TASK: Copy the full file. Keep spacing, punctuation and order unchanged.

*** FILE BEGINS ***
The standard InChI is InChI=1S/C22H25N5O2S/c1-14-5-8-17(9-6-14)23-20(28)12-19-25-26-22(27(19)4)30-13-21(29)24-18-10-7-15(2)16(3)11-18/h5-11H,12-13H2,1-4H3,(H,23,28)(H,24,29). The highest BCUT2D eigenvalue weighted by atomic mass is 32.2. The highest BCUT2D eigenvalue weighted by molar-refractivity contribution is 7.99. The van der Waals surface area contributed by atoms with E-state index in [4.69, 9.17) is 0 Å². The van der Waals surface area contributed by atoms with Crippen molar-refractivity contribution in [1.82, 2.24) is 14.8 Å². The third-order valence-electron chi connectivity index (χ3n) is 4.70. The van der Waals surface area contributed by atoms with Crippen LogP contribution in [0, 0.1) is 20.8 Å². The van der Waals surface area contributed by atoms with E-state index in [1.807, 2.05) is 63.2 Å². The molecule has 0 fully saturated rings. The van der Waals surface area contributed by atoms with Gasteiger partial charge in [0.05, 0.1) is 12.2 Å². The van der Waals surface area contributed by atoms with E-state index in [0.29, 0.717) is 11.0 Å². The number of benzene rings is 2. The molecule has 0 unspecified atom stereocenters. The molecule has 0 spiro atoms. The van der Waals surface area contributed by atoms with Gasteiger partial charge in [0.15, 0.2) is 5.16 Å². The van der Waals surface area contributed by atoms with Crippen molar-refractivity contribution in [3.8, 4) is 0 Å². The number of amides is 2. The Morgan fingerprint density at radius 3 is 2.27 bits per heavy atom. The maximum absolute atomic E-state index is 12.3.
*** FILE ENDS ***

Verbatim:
The standard InChI is InChI=1S/C22H25N5O2S/c1-14-5-8-17(9-6-14)23-20(28)12-19-25-26-22(27(19)4)30-13-21(29)24-18-10-7-15(2)16(3)11-18/h5-11H,12-13H2,1-4H3,(H,23,28)(H,24,29). The highest BCUT2D eigenvalue weighted by atomic mass is 32.2. The highest BCUT2D eigenvalue weighted by molar-refractivity contribution is 7.99. The van der Waals surface area contributed by atoms with E-state index in [4.69, 9.17) is 0 Å². The van der Waals surface area contributed by atoms with Crippen molar-refractivity contribution in [1.82, 2.24) is 14.8 Å². The third-order valence-electron chi connectivity index (χ3n) is 4.70. The van der Waals surface area contributed by atoms with Crippen LogP contribution in [0, 0.1) is 20.8 Å². The van der Waals surface area contributed by atoms with E-state index in [1.807, 2.05) is 63.2 Å². The molecule has 0 fully saturated rings. The van der Waals surface area contributed by atoms with Gasteiger partial charge in [0.05, 0.1) is 12.2 Å². The van der Waals surface area contributed by atoms with E-state index in [0.29, 0.717) is 11.0 Å². The number of benzene rings is 2. The molecule has 0 unspecified atom stereocenters. The molecule has 0 spiro atoms. The van der Waals surface area contributed by atoms with Gasteiger partial charge in [0.15, 0.2) is 5.16 Å². The van der Waals surface area contributed by atoms with Crippen molar-refractivity contribution in [3.8, 4) is 0 Å². The number of amides is 2. The Morgan fingerprint density at radius 3 is 2.27 bits per heavy atom. The maximum absolute atomic E-state index is 12.3.